Scalable Hardware for Sparse Systems of Linear Equations, with Applications to Integer Factorization
Motivated by the goal of factoring large integers using the Number Field Sieve, several special-purpose hardware designs have been recently proposed for solving large sparse systems of linear equations over finite fields using Wiedemann’s algorithm. However, in the context of factoring large (1024-bit) integers, these proposals were marginally practical due to the complexity of a wafer-scale design, or alternatively the difficulty of connecting smaller chips by a huge number of extremely fast interconnects.
In this paper we suggest a new special-purpose hardware device for the (block) Wiedemann algorithm, based on a pipelined systolic architecture reminiscent of the TWIRL device. The new architecture offers simpler chip layout and interconnections, improved efficiency, reduced cost, easy testability and greater flexibility in using the same hardware to solve sparse problems of widely varying sizes and densities. Our analysis indicates that standard fab technologies can be used in practice to carry out the linear algebra step of factoring 1024-bit RSA keys.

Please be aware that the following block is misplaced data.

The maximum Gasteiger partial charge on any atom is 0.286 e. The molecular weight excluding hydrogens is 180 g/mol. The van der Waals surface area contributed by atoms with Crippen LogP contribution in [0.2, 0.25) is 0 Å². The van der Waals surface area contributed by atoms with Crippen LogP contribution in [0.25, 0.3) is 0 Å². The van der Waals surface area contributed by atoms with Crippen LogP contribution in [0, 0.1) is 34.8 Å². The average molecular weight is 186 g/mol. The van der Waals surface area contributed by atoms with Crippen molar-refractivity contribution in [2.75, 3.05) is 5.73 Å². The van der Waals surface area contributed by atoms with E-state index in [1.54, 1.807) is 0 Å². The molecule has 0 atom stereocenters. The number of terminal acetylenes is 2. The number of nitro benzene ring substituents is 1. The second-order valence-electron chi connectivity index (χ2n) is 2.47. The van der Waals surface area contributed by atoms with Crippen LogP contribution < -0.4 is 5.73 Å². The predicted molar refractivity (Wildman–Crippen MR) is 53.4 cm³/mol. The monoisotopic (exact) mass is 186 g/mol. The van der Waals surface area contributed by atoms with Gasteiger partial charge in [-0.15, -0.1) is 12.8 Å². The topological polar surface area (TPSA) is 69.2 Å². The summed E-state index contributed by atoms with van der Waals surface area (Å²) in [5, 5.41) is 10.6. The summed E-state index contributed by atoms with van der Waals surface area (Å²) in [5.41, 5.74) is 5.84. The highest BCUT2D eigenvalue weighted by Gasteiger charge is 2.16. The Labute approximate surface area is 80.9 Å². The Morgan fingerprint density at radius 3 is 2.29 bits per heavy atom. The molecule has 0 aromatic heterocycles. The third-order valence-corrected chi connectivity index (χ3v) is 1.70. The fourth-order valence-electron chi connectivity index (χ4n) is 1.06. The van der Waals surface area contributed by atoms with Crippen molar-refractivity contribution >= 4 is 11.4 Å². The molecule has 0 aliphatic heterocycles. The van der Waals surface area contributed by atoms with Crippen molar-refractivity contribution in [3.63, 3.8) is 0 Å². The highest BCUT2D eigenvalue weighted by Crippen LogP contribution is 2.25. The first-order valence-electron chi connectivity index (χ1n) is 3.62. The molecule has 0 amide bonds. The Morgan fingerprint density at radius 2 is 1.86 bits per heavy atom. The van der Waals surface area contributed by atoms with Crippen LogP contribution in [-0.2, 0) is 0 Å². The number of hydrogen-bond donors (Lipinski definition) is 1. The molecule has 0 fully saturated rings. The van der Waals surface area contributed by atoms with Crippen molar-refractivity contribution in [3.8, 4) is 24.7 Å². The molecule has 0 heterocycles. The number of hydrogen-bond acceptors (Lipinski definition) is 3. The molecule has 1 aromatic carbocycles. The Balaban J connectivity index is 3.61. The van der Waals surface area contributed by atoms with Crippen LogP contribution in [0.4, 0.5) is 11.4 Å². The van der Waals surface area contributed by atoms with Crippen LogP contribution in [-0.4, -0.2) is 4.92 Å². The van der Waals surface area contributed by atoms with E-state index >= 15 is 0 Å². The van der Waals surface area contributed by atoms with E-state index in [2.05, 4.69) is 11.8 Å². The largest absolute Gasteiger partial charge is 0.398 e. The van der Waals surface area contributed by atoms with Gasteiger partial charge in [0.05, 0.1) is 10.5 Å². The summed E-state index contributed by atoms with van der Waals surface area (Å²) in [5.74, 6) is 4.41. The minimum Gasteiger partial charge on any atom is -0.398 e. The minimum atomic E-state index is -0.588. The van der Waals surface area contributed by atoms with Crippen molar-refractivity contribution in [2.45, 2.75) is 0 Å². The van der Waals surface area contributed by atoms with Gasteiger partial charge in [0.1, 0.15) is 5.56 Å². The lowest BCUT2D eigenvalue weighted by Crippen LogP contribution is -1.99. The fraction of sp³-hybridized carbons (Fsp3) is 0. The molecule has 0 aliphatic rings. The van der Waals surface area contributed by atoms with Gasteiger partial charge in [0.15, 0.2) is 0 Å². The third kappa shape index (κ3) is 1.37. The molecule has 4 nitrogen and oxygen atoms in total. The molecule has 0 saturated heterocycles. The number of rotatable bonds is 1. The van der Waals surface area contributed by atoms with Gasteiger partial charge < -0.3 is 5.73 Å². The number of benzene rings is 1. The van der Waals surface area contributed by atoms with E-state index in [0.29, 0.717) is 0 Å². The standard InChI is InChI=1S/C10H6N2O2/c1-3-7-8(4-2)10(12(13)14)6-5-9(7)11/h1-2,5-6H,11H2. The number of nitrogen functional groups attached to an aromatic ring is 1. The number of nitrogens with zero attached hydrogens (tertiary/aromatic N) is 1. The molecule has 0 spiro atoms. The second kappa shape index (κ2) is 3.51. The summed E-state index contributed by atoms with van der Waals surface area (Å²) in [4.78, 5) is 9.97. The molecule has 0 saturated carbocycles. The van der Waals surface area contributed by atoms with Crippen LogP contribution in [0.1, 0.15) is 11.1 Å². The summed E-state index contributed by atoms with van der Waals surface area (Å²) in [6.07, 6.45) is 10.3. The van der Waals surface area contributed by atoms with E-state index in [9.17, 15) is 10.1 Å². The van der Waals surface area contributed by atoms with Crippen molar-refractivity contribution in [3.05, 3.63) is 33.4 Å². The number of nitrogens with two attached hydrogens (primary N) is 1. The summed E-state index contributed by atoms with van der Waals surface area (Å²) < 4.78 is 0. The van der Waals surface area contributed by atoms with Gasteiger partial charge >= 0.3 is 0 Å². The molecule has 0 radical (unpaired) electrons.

As part of our design but also of independent interest, we describe a new error-detection scheme adaptable to any implementation of Wiedemann’s algorithm. The new scheme can be used to detect computational errors with probability arbitrarily close to 1 and at negligible cost.
KeywordsFactorization number field sieve sparse systems of linear equations
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